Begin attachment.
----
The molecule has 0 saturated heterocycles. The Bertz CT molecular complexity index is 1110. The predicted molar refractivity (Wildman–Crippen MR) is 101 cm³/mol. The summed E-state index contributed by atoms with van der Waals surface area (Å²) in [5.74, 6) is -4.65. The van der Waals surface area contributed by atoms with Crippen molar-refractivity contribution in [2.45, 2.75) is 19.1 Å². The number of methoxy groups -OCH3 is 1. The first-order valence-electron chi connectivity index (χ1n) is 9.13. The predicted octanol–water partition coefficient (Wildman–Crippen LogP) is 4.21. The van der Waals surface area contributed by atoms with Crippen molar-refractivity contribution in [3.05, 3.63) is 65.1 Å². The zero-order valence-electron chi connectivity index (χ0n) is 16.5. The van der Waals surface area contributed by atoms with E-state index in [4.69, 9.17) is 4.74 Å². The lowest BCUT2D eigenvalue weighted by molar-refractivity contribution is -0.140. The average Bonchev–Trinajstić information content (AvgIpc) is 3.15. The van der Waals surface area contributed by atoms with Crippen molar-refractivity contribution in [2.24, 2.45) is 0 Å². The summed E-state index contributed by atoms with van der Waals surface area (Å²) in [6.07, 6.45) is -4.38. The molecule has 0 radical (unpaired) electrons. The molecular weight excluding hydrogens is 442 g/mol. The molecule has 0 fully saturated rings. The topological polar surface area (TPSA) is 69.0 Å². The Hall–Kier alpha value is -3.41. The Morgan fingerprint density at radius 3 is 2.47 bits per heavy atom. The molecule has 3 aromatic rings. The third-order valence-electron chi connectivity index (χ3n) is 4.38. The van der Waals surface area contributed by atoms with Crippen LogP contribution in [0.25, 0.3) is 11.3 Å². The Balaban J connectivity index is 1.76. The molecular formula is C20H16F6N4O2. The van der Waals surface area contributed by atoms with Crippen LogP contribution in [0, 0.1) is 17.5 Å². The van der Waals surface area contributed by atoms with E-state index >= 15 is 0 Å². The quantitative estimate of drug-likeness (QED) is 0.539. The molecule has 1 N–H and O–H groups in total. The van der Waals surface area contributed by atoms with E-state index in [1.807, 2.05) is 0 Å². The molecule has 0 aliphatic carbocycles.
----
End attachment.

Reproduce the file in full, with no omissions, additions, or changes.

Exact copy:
The molecule has 0 saturated heterocycles. The Bertz CT molecular complexity index is 1110. The predicted molar refractivity (Wildman–Crippen MR) is 101 cm³/mol. The summed E-state index contributed by atoms with van der Waals surface area (Å²) in [5.74, 6) is -4.65. The van der Waals surface area contributed by atoms with Crippen molar-refractivity contribution in [2.45, 2.75) is 19.1 Å². The number of methoxy groups -OCH3 is 1. The first-order valence-electron chi connectivity index (χ1n) is 9.13. The predicted octanol–water partition coefficient (Wildman–Crippen LogP) is 4.21. The van der Waals surface area contributed by atoms with Crippen molar-refractivity contribution in [3.05, 3.63) is 65.1 Å². The zero-order valence-electron chi connectivity index (χ0n) is 16.5. The van der Waals surface area contributed by atoms with E-state index in [4.69, 9.17) is 4.74 Å². The lowest BCUT2D eigenvalue weighted by molar-refractivity contribution is -0.140. The average Bonchev–Trinajstić information content (AvgIpc) is 3.15. The van der Waals surface area contributed by atoms with Crippen molar-refractivity contribution in [2.24, 2.45) is 0 Å². The summed E-state index contributed by atoms with van der Waals surface area (Å²) in [6.07, 6.45) is -4.38. The molecule has 0 radical (unpaired) electrons. The molecular weight excluding hydrogens is 442 g/mol. The molecule has 0 fully saturated rings. The topological polar surface area (TPSA) is 69.0 Å². The Hall–Kier alpha value is -3.41. The Morgan fingerprint density at radius 3 is 2.47 bits per heavy atom. The molecule has 3 aromatic rings. The third-order valence-electron chi connectivity index (χ3n) is 4.38. The van der Waals surface area contributed by atoms with Crippen LogP contribution in [0.25, 0.3) is 11.3 Å². The Balaban J connectivity index is 1.76. The molecular formula is C20H16F6N4O2. The van der Waals surface area contributed by atoms with Crippen LogP contribution in [0, 0.1) is 17.5 Å². The van der Waals surface area contributed by atoms with E-state index >= 15 is 0 Å². The quantitative estimate of drug-likeness (QED) is 0.539. The molecule has 1 N–H and O–H groups in total. The van der Waals surface area contributed by atoms with E-state index in [1.807, 2.05) is 0 Å². The molecule has 0 aliphatic carbocycles.